Change Is Needed Now

The handful of states that have tackled school funding reform more recently have moved in the direction of greater flexibility for local schools. California’s Local Control Funding Formula, passed in 2013, eliminated about 80 designated categorical funds and consolidated them into a per-pupil allocation that can be spent in response to local needs. Rhode Island’s 2010 formula is similarly structured so that the funding attaches to the student, not the line item. But too many of our states are well behind on this issue—in some cases, about 40 years behind. Our elected officials often cite the importance of schools imparting 21st-century skills. They should meet educators halfway with 21st-century funding systems.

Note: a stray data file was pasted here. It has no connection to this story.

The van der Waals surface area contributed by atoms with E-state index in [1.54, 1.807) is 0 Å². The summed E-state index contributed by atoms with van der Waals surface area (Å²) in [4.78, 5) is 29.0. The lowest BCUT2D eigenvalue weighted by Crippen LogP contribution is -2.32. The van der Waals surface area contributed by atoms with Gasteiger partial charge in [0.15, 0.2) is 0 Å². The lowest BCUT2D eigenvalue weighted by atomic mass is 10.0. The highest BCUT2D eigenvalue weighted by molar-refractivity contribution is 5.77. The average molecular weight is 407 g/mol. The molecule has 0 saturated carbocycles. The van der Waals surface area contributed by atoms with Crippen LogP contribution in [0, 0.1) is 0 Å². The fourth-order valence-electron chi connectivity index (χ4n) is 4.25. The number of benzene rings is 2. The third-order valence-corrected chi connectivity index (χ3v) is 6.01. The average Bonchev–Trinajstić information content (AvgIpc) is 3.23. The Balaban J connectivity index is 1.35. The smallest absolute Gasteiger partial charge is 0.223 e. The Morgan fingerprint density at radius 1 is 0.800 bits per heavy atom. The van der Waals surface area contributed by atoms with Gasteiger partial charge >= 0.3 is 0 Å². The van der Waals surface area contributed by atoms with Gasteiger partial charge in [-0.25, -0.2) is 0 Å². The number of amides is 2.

Zahava Stadler contributes to policy research, analysis and communications at EdBuild. An earlier version of this post appeared on EdBuild as Time For A Reboot.
Zahava Stadler
Zahava Stadler is project director of the Education Funding Equity Initiative at New America and has researched and written on school finance reform for Education Trust and EdBuild.